Worst locust infestation since 2014 in Oman
February 10, 2020 | 9:30 PM
by Times News Service
More than 35 teams teams have been deployed to control the spread of millions of insects in Oman. -Supplied photo

Muscat: In one of the worst locust infestations since 2014, millions of insects have swarmed across hundreds of thousands of hectares of land in Oman.

37 teams have been deployed in Oman to control the spread of the winged insects at South Al Sharqiyah, Al Wusta and Muscat governorates. Experts say that this is worst locust infestation that they are witnessing since 2014.

“In 2014, the Dahirah Governorate experienced an even worse situation where helicopters were pressed into service to spray pesticides and get rid of them,” a senior official of the Ministry of Agriculture and Fisheries said.

The climate and geography in the Sultanate also made it a good breeding ground for locusts to multiply.

“So when the conditions are right, the population can explode very fast. Locusts travel by wind, and they can travel at least 150-200 km a day,” said Nasser Al Shamsi, the Director of Plant Protection Services at the Ministry of Agriculture and Fisheries.

Speaking to the Times of Oman, he said, “A single female locust can lay up to 100 to 300 eggs. “The period of maturity of the larvae inside the eggs is about two weeks, and the problem is that when they hatch, very large numbers of insects are formed. You can imagine the damage thousands of locusts can cause.”

“Locusts were controlled and destroyed within 4,553 hectares, from November 2019 to February 8, 2020,” he added.

“The locust swarms did no damage , to the crops, trees and plants in the Sultanate. In February 2019, locust swarms invaded South Al Sharqiyah and Al Wusta governorates, where the locusts swarmed over Sur, Jalan Bani Bu Hassan and Jalan Bani Bu Ali in South Al Sharqiyah, while they invaded Al Jazer, Al Duqum and Muhut in Al Wusta governorate.”

Since the beginning of February, the ministry’s locust combating and plant protection department, in collaboration with local directorates in these areas, have begun implementing measures to destroy these locust swarms to prevent destruction of valuable crops across the country.

“The sandy soil and green vegetation, when available to the locust swarms, will see them put their eggs in these lands, enabling them to reproduce and stay longer,” he said. “The ministry’s combat teams do spray these swarms with special pesticides for locusts to prevent their spread and reproduction. The best way to face this problem is to combat these swarms by spraying pesticides to prevent their reproductions but if left behind, their numbers will double, and this will cause huge amounts of damage to agricultural crops, trees and plants.”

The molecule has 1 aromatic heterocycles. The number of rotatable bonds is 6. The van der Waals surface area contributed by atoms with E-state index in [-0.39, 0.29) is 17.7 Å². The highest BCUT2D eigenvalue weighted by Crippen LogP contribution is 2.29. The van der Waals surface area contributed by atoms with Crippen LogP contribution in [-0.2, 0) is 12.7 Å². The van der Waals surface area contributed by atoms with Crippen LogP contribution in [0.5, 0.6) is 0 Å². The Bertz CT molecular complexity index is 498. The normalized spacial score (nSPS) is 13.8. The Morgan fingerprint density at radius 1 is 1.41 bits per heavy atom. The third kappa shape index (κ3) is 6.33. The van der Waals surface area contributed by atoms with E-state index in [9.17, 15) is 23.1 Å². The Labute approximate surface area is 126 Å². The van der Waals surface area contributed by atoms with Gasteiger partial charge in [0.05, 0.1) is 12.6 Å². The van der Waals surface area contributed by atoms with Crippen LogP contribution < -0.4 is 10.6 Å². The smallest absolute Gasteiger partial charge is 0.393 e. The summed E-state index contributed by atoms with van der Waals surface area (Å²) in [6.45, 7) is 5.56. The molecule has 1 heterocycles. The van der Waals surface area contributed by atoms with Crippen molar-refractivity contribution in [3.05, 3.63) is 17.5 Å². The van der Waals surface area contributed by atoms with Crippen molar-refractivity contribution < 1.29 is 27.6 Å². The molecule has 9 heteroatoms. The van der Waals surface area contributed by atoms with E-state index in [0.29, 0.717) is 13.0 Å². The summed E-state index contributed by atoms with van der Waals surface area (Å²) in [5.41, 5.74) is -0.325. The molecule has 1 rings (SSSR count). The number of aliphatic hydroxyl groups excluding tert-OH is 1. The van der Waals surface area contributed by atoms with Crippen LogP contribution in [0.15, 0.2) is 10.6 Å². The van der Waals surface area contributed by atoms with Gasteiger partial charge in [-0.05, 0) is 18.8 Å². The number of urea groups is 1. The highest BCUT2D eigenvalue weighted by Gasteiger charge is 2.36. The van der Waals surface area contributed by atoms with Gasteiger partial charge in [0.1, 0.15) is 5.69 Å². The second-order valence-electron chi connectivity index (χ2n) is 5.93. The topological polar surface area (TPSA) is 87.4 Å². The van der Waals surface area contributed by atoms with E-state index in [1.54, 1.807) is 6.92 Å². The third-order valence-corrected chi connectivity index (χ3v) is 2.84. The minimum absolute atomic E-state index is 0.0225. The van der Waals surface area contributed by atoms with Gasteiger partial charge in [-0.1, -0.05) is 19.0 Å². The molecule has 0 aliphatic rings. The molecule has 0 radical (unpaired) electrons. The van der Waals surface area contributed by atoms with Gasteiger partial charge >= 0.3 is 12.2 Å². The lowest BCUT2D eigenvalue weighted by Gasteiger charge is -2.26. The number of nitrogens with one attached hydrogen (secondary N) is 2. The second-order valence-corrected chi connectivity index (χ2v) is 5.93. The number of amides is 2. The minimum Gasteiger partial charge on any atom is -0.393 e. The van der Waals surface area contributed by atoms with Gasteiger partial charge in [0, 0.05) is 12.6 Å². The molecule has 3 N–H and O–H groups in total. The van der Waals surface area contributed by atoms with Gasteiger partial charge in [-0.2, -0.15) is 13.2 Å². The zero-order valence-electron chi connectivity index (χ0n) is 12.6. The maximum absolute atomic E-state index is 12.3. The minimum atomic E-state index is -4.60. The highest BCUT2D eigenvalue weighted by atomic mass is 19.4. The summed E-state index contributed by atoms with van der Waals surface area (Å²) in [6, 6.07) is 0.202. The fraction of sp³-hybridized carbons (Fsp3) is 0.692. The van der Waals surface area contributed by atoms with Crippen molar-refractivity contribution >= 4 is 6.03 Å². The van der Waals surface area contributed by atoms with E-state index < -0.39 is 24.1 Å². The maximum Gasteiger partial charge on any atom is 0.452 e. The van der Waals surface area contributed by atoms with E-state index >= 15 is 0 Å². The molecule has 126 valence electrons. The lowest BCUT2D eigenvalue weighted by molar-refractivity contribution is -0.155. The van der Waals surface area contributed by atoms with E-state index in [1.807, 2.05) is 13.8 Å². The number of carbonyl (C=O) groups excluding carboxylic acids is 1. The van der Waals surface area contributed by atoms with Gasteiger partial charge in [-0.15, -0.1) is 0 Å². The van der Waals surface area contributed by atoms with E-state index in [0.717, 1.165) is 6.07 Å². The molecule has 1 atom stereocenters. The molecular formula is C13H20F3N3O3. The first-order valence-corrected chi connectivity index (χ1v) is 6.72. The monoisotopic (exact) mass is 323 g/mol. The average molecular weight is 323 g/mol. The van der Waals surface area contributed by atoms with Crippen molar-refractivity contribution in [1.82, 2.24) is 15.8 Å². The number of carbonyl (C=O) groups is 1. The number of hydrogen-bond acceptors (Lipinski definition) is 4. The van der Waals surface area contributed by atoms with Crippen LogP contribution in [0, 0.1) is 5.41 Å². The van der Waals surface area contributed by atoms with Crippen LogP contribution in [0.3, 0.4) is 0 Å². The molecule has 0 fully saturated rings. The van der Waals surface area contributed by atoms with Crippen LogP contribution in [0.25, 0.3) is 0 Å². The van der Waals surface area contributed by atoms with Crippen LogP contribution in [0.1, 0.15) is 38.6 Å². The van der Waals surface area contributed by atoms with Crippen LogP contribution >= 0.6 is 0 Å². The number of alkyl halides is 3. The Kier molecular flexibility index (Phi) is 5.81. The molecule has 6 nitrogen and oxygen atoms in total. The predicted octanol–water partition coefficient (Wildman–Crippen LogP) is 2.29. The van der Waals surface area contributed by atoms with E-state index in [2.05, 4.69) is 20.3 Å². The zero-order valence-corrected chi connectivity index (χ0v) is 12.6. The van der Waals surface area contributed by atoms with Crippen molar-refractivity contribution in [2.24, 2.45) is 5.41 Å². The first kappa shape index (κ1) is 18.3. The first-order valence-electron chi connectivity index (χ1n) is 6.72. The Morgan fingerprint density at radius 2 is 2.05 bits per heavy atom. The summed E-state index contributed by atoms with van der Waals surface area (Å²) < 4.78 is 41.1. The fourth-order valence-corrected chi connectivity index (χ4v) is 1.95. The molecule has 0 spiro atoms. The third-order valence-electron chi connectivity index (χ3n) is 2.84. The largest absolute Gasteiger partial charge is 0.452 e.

He added that the South Sharqiyah governorate was the region most affected by the swarms, small numbers of which had also spread to the Dhofar region, as well as the Empty Quarter and the Horn of Africa.

Al Shamsi also explained the various roles assigned to the locust combat teams in the country.

“Some teams survey areas where locust swarms are present, others teams spray pesticides, and some survey and spray the affected areas,” he explained.

“There was quick movement by the teams in cooperation with Muscat Municipality. The areas where locust swarms were present in Muscat Governorate were sprayed after dark and at dawn, because it is difficult to control the spread of the locust during flight.”

“By the efforts of the ministry, the numbers of locusts in Al Sharqiyah South have decreased and the situation is under control,” added Al Shamsi, explaining that the recent cool weather in Oman had brought the locusts here.

“The reasons for locust migration are wind movement, as well as the rains that lead to the availability of suitable moisture to attract the locusts, and the wet sandy soil and green vegetation resulting from depressions and grooves that the Sultanate has experienced recently. There were predictions of wind movement during the month of January from India, Pakistan and Iran in a south-southwest direction that means along the coast of Oman to the Dhofar governorate and Yemen, and from there to Somalia and the Horn of Africa.”

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